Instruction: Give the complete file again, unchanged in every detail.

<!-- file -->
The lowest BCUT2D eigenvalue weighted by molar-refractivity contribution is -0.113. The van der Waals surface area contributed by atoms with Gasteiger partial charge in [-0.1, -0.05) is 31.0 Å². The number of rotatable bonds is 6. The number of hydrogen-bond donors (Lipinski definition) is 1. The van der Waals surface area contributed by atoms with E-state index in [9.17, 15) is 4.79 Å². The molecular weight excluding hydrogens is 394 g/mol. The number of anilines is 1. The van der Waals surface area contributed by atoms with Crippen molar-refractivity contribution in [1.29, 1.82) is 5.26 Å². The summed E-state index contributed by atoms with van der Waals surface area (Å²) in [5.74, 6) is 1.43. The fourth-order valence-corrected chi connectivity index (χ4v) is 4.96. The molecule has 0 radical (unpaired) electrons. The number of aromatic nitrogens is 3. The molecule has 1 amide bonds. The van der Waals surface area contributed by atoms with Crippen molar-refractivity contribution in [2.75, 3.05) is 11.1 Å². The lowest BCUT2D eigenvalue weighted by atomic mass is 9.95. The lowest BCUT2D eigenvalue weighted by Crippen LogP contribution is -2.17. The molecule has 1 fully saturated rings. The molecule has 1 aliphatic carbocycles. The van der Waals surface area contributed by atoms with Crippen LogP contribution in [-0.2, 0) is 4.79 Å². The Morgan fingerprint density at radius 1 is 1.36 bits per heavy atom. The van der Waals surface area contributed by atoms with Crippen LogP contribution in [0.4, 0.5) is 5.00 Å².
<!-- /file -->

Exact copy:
The lowest BCUT2D eigenvalue weighted by molar-refractivity contribution is -0.113. The van der Waals surface area contributed by atoms with Gasteiger partial charge in [-0.1, -0.05) is 31.0 Å². The number of rotatable bonds is 6. The number of hydrogen-bond donors (Lipinski definition) is 1. The van der Waals surface area contributed by atoms with E-state index in [9.17, 15) is 4.79 Å². The molecular weight excluding hydrogens is 394 g/mol. The number of anilines is 1. The van der Waals surface area contributed by atoms with Crippen molar-refractivity contribution in [1.29, 1.82) is 5.26 Å². The summed E-state index contributed by atoms with van der Waals surface area (Å²) in [5.74, 6) is 1.43. The fourth-order valence-corrected chi connectivity index (χ4v) is 4.96. The molecule has 0 radical (unpaired) electrons. The number of aromatic nitrogens is 3. The molecule has 1 amide bonds. The van der Waals surface area contributed by atoms with Crippen molar-refractivity contribution in [2.75, 3.05) is 11.1 Å². The lowest BCUT2D eigenvalue weighted by atomic mass is 9.95. The lowest BCUT2D eigenvalue weighted by Crippen LogP contribution is -2.17. The molecule has 1 fully saturated rings. The molecule has 1 aliphatic carbocycles. The van der Waals surface area contributed by atoms with Crippen LogP contribution in [-0.2, 0) is 4.79 Å². The Morgan fingerprint density at radius 1 is 1.36 bits per heavy atom. The van der Waals surface area contributed by atoms with Crippen LogP contribution in [0.4, 0.5) is 5.00 Å².